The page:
The Warriors, a series of 20 life-size sculptures consisting of highly detailed 3D scans of real immigrants working on the front lines during the COVID-19 pandemic period, is also brought to the centre of the artist's latest work, Journey. Each of the people depicted in Bert's sculptures, depicting workers whom he replaces with the invisible warriors of the 21st century, represents real immigrants with their names.
The hidden voices of workers tasked with stocking grocery store shelves, picking fruits and vegetables from fields and orchards, driving delivery trucks to fulfill millions of online orders, and functioning as an on-demand economy become real through his sculptures.
Bert likens the front-line workers to the Chinese Terra-Cotta Warriors, believing that, like the clay soldiers, they are individuals fighting for society. In an interview with KUNR Public Radio about his life-size wooden sculpture installation at the Nevada Museum of Art, he refers to warriors.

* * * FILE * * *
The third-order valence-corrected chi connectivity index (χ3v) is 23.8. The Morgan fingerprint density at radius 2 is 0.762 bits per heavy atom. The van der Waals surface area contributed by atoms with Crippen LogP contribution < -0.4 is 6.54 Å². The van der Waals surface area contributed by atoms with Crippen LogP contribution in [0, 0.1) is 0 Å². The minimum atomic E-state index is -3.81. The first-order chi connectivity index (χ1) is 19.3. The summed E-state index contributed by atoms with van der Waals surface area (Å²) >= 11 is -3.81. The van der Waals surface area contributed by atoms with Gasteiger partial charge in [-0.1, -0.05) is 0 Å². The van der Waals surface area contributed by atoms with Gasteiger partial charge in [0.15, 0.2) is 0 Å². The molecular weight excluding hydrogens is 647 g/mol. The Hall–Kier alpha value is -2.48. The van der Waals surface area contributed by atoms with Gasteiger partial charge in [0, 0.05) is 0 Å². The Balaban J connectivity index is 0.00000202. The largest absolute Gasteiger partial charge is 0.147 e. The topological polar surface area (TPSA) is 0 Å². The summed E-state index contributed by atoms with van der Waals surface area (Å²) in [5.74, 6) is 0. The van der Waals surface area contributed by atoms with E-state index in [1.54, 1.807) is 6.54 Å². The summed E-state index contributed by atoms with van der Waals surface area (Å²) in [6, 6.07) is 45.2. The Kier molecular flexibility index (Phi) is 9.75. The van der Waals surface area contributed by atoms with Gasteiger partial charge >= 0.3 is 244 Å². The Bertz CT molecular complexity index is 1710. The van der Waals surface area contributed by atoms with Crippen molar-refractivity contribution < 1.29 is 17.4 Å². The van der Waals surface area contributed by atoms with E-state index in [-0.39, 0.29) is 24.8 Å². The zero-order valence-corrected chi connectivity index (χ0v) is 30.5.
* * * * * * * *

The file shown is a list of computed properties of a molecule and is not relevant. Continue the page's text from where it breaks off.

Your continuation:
"This whole army of warriors was buried for 3,000 years, and they suddenly excavated them and unearthed them. These [frontline workers] are millions of warriors that you have around you and keep the world together," Bert said, commenting on the relationship between the individual and the collective group
"You never saw them because you were not needed to pay attention to that, but with the pandemic, that everybody was in their homes working through Zoom, somebody has to deliver the food to you or pick up the crops and do all of these things. And then people start seeing them."